Little does he know that his fantasies become pear-shaped, when he manages instead to bring out the worst of Naomi's self-indulgence and coquettry towards other men. He is soon disgusted by Naomi's coarse behaviour and tendency to fling herself at other men freely, but can't quite control himself when Naomi employs her techniques on him.

Naomi eventually becomes ruthlessly efficient at her seduction of Joji, and metaphorically cuts off Joji's balls at the end.

One can't help but feel very sorry for him, although one also can't help but feel that Joji's weaknesses and ego meant that he simply got what he wanted, but without the admittance of his own selfishness, disguised as niceness. ( )
  georgeybataille | Jun 1, 2021 |
Examining the Japanese's deep obsession with postwar Western things, the novel shows us the tragic and pathetic story of a man enchanted by a woman named Naomi, mainly for her unusual and Western name and "appearance", although she is Japanese. The main character thinks that this makes her refined and, goes to the last consequences to take on the obligation to educate her in music and English in order to make her an ideal wife. A desire for her grows amid disappointments and humiliations. ( )
  Marcos_Augusto | Feb 24, 2021 |
Set in 1920s Japan, [a:Jun'ichiro Tanizaki|6263|Jun'ichiro Tanizaki|http://www.goodreads.com/images/nophoto/nophoto-U-50x66.jpg] illustrates the dichotomy between the traditional values of Japan and the modern foreignness of the West. Naomi follows the story of two lovers, or so one might think. The story is filled with rich, and tasty, symbolism, and left me with a bitter taste in my mouth...and not to say it's bad. Just that I didn't necessarily agree with all of the character's decisions. It blurs the line between what is considered one thing when another interpretation can totally be brought up as well. ( )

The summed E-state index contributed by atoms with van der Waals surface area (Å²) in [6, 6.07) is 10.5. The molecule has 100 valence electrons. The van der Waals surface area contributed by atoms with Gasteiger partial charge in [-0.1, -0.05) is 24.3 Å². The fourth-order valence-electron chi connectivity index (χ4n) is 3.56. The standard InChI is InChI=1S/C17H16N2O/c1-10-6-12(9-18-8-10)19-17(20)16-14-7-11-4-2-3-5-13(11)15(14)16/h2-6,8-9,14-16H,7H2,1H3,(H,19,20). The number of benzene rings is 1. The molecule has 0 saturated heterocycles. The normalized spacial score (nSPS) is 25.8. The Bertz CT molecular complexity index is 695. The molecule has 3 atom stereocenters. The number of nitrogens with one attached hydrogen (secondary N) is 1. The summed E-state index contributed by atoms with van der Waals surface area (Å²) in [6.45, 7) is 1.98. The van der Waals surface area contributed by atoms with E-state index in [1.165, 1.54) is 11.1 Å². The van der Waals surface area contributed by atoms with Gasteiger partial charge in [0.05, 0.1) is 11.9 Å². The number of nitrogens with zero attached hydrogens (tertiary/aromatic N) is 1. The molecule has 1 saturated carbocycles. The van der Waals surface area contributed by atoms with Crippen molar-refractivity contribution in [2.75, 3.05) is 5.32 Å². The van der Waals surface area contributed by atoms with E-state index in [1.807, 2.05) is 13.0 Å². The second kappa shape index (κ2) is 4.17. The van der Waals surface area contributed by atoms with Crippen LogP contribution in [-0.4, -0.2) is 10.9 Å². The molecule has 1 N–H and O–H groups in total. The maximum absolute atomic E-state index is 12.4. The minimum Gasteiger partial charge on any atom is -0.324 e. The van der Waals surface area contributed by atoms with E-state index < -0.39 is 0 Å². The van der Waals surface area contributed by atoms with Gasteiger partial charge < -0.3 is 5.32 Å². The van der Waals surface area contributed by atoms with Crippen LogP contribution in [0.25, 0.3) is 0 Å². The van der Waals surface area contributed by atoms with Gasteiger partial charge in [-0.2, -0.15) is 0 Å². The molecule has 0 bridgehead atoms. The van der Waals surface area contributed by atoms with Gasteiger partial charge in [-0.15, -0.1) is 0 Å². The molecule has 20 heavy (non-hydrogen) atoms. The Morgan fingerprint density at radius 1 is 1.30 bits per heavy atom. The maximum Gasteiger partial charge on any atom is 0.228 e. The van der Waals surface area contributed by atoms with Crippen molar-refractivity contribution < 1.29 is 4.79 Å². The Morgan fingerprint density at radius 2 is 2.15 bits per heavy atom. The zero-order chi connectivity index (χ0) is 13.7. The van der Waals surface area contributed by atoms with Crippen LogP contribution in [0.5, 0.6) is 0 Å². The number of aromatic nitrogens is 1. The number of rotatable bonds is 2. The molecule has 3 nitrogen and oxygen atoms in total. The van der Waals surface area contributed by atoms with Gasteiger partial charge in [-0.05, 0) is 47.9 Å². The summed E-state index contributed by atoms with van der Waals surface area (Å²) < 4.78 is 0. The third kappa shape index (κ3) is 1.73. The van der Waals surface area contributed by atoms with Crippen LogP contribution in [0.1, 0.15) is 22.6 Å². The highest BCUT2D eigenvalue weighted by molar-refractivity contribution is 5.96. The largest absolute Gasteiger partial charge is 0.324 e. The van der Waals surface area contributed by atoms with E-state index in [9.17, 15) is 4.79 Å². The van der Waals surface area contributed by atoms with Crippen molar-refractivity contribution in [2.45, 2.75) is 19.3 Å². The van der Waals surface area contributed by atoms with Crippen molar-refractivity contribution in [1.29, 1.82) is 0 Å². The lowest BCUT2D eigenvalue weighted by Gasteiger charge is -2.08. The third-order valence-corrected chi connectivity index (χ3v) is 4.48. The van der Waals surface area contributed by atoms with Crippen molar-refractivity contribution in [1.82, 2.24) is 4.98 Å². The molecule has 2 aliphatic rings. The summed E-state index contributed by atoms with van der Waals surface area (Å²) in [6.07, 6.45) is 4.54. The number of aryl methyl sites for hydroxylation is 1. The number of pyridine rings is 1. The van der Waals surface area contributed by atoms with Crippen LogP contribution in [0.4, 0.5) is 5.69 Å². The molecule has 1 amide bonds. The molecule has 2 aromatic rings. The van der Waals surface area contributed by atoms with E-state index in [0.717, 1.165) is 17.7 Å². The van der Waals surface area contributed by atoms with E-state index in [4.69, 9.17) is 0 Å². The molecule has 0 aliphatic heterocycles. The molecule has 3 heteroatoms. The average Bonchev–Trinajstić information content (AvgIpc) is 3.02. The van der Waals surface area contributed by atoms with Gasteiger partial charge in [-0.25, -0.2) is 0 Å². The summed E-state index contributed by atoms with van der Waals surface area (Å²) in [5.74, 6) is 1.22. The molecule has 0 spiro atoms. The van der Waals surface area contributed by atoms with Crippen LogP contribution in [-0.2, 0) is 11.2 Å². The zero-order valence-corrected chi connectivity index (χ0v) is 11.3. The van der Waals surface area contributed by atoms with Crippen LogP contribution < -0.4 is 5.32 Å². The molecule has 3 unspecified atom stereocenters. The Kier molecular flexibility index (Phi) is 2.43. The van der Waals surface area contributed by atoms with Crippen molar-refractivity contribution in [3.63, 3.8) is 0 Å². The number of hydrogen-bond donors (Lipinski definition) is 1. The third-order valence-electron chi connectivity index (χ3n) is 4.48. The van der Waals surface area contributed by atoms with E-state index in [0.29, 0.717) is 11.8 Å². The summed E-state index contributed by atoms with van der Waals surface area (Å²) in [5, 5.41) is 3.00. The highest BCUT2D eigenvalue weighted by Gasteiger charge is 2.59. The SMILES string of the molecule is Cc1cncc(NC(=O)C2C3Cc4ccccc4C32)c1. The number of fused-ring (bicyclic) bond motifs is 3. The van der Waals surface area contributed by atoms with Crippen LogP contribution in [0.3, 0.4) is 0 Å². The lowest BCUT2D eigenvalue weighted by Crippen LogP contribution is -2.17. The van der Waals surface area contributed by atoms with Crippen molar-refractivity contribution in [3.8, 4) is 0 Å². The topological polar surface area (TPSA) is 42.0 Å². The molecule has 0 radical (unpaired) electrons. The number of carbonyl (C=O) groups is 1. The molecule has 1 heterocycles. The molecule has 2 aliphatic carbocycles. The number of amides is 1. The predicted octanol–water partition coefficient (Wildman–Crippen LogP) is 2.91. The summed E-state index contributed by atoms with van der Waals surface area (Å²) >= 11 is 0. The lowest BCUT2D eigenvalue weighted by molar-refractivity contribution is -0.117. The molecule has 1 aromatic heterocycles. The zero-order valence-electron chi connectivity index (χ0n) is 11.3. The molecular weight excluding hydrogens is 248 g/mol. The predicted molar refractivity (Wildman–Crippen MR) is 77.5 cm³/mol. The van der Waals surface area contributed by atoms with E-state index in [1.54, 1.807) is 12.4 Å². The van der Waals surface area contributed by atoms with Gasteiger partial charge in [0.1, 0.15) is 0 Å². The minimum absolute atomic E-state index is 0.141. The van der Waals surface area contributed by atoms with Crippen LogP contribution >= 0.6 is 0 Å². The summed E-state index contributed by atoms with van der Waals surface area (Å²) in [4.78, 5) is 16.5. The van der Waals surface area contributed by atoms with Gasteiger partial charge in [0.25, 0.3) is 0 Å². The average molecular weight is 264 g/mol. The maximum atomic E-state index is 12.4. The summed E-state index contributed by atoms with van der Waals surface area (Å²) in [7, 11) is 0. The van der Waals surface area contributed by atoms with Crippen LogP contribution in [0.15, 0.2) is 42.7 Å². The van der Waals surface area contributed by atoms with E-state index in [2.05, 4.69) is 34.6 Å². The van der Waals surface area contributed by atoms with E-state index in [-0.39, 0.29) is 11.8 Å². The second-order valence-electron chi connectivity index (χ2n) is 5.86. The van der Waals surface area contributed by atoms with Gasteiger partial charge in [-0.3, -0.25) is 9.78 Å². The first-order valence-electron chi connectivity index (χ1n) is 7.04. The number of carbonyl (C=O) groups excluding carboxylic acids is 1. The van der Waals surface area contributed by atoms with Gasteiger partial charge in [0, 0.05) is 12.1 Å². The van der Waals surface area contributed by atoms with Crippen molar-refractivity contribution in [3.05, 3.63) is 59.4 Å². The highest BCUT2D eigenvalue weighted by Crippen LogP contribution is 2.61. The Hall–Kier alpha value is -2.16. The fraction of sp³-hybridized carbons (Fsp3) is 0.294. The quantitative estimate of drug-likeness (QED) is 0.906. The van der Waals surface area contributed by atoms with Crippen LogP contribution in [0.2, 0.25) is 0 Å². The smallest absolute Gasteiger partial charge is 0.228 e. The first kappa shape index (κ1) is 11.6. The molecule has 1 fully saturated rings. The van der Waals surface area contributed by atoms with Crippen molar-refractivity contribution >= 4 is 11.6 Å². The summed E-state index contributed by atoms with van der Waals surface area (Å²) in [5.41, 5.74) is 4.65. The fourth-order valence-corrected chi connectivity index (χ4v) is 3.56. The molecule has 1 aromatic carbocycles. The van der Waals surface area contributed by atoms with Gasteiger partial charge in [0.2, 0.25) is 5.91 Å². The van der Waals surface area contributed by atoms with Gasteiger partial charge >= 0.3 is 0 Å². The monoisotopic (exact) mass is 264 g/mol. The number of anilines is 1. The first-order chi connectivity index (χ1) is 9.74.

jms001 | Jun 14, 2015 |
Joji Kawai, a young salaryman nicknamed the 'gentleman' by his colleagues becomes interested in Naomi, an exotic looking teenage hostess, and thinks to rescue her from a seedy life. He offers to support her if she will come and live with him, doing the housework and cooking. He pays for her English and music lessons and plays silly games with her at home. After a time, he proposes marriage and she accepts.

But Naomi isn't all that she appears to be and gradually Joji realizes the depth of her manipulation but is ensnared by his own obsession. ( )
  cameling | Dec 4, 2014 |
Showing 1-5 of 17 (next | show all)
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I'm going to try to relate the facts of our relationship as man and wife just as they happened, as honestly and frankly as I can.
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Junichiro Tanizaki's Naomi is both a hilarious story of one man's obsession and a brilliant reckoning of a nation's cultural confusion. nbsp; When twenty-eight-year-old Joji first lays eyes upon the teenage waitress Naomi, he is instantly smitten by her exotic, almost Western appearance. Determined to transform her into the perfect wife and to whisk her away from the seamy underbelly of post-World War I Tokyo, Joji adopts and ultimately marries Naomi, paying for English and music lessons that promise to mold her into his ideal companion. But as she grows older, Joji discovers that Naomi is far from the naïve girl of his fantasies. And, in Tanizaki's masterpiece of lurid obsession, passion quickly descends into comically helpless masochism.